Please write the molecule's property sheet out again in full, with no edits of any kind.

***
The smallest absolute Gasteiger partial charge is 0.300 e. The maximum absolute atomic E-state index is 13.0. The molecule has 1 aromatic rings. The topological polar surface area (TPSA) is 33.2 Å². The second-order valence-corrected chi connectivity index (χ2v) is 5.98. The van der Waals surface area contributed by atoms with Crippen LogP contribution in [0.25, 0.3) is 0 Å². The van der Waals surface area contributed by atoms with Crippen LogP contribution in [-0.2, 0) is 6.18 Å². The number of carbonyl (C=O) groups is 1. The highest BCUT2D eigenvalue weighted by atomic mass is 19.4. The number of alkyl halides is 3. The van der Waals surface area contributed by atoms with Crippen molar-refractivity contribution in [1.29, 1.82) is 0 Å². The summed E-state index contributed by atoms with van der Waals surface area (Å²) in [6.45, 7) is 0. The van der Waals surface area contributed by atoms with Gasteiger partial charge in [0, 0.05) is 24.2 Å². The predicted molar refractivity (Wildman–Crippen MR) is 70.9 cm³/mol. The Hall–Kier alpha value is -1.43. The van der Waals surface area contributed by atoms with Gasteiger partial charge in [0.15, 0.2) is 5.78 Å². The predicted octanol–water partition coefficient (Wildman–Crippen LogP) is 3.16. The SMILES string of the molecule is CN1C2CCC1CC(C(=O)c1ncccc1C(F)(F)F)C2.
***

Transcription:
The smallest absolute Gasteiger partial charge is 0.300 e. The maximum absolute atomic E-state index is 13.0. The molecule has 1 aromatic rings. The topological polar surface area (TPSA) is 33.2 Å². The second-order valence-corrected chi connectivity index (χ2v) is 5.98. The van der Waals surface area contributed by atoms with Crippen LogP contribution in [0.25, 0.3) is 0 Å². The van der Waals surface area contributed by atoms with Crippen LogP contribution in [-0.2, 0) is 6.18 Å². The number of carbonyl (C=O) groups is 1. The highest BCUT2D eigenvalue weighted by atomic mass is 19.4. The number of alkyl halides is 3. The van der Waals surface area contributed by atoms with Crippen molar-refractivity contribution in [1.29, 1.82) is 0 Å². The summed E-state index contributed by atoms with van der Waals surface area (Å²) in [6.45, 7) is 0. The van der Waals surface area contributed by atoms with Gasteiger partial charge in [0, 0.05) is 24.2 Å². The predicted molar refractivity (Wildman–Crippen MR) is 70.9 cm³/mol. The Hall–Kier alpha value is -1.43. The van der Waals surface area contributed by atoms with Gasteiger partial charge in [0.15, 0.2) is 5.78 Å². The predicted octanol–water partition coefficient (Wildman–Crippen LogP) is 3.16. The SMILES string of the molecule is CN1C2CCC1CC(C(=O)c1ncccc1C(F)(F)F)C2.